It’s your body. It’s your baby. It’s your birth.
The care you receive during pregnancy, birth and postpartum can affect how you feel about yourself. Sometimes you might feel pressured to “go with the flow” and not complain. A healthy baby is what matters, right? Wrong. Nobody loves your baby more than you do—of course, you want a healthy baby! In the rush of activity during birth, your pregnancy care providers may not stop to listen to you or to ask for your permission to touch and care for your body. You deserve to be treated with kindness, listened to, have your questions answered and your requests acknowledged. When women receive respectful care, their babies do better. Stress from poor treatment can increase the risk of complications for women and babies. Consider the following tips to receive respectful care as you interact with your pregnancy care team.
Choosing your healthcare provider
Do your research and read reviews before selecting a healthcare provider for your pregnancy and birth care. Midwives specialize in supporting normal birth; one of their primary philosophies is “Listen to Women.” Read more about midwives here. Obstetricians are physicians who are experts at managing high-risk pregnancies. Obstetricians may view labor and birth as medical events rather than normal processes. Whomever you choose, you should feel respected, comfortable asking questions, and receive timely and appropriate feedback. Often your insurance may determine your range of choices for providers and the provider you choose may determine your birth place.
Choosing your birth place
Most hospitals offer childbirth classes and tours to provide information on their practices and birth options. Check online for the hospital’s statistics for Cesarean birth, breastfeeding rates, and customer service scores. For more information, read our article Choose Your Birth Environment.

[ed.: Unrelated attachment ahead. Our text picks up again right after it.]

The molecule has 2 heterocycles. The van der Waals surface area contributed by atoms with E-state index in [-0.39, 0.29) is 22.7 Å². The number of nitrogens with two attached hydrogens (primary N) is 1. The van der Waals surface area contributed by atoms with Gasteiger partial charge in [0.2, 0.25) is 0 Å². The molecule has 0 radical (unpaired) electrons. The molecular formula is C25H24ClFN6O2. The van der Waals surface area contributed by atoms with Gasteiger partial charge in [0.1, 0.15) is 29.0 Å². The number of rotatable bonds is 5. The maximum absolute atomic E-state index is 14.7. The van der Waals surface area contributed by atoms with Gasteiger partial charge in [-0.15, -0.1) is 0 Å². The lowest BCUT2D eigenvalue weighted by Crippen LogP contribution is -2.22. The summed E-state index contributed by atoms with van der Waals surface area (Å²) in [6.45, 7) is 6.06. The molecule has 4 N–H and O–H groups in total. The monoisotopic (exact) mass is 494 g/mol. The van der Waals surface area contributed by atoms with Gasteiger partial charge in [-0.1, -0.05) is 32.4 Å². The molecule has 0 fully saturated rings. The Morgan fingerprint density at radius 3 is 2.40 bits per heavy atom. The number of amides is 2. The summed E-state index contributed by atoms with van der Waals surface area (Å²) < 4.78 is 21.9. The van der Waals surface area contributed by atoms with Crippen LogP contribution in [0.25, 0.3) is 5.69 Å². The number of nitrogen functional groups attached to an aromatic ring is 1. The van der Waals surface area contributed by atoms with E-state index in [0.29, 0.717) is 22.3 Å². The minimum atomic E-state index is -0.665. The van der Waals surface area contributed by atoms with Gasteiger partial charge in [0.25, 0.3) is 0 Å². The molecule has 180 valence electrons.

Informed consent means your healthcare provider reviews the risks, benefits, and alternatives of any treatment or intervention they recommend. This includes even “routine” procedures, like sweeping your membranes, breaking your water, or cutting an episiotomy.
Patient autonomy is defined by MedicineNet as “the right of patients to make decisions about their medical care without their health care provider trying to influence the decision.” You have the right to learn about your care and choose or decline what is recommended, and the right to decline care in one instance but accept it in another. It’s your body, your baby, your birth, and your choice.
Unless there’s a medical emergency, healthcare providers should ask permission before touching your body, especially before vaginal exams. Vaginal exams can be physically uncomfortable; and for women who’ve experienced sexual abuse, they can also be emotionally triggering. These exams should only happen with your permission. You have the right to stop the exam if you change your mind or it becomes too uncomfortable. Your consent must be continuous, and you can revoke it at any time.
Dignity and modesty
Dignity and modesty are basic things to ask for and may be as simple as having a blanket to keep you covered. Most of us feel more confident when we wait to undress for an exam until after talking with our healthcare provider, and most of us find that we remember more of what we discussed with our provider if we have our clothes on during the conversation.
Privacy and confidentiality
Your healthcare provider shouldn’t ask you personal questions in front of your family or friends without your permission. Ask your family and friends to step out if you want to keep the information confidential.
Racism and bias are real and can impact your health
If you experience discrimination based on your race, ethnicity, religion, sexual orientation, gender identity, or medical philosophies, either choose another provider or tell your provider directly about your concerns.
What’s in a name?
Your name is part of your identity and should be used correctly. If healthcare providers have difficulty pronouncing your name, ask them to write it out phonetically in your chart. Unless you’ve given someone permission to do so, using “terms of endearment” can be belittling. You can correct people if they mispronounce your name or call you “honey” or “dear”.
Pregnant women and their families are from many racial, ethnic and cultural backgrounds. Historically, people of some races, ethnic and cultural groups were called disrespectful names in order to belittle them. Women have also been referred to in disrespectful terms. Healthcare professionals should always address you by your preferred name, rather than using casual or slang terms.
Respectful care means you’re treated with dignity, empathy, and compassion regardless of your race, ethnicity, gender, socioeconomic status, or reproductive history (pregnancies, miscarriages, abortions). You’re in charge of your medical care and have the right to informed consent and refusal and autonomy every step of the way. If you ever feel that something isn’t right, speak up! It’s the health professional’s job to listen.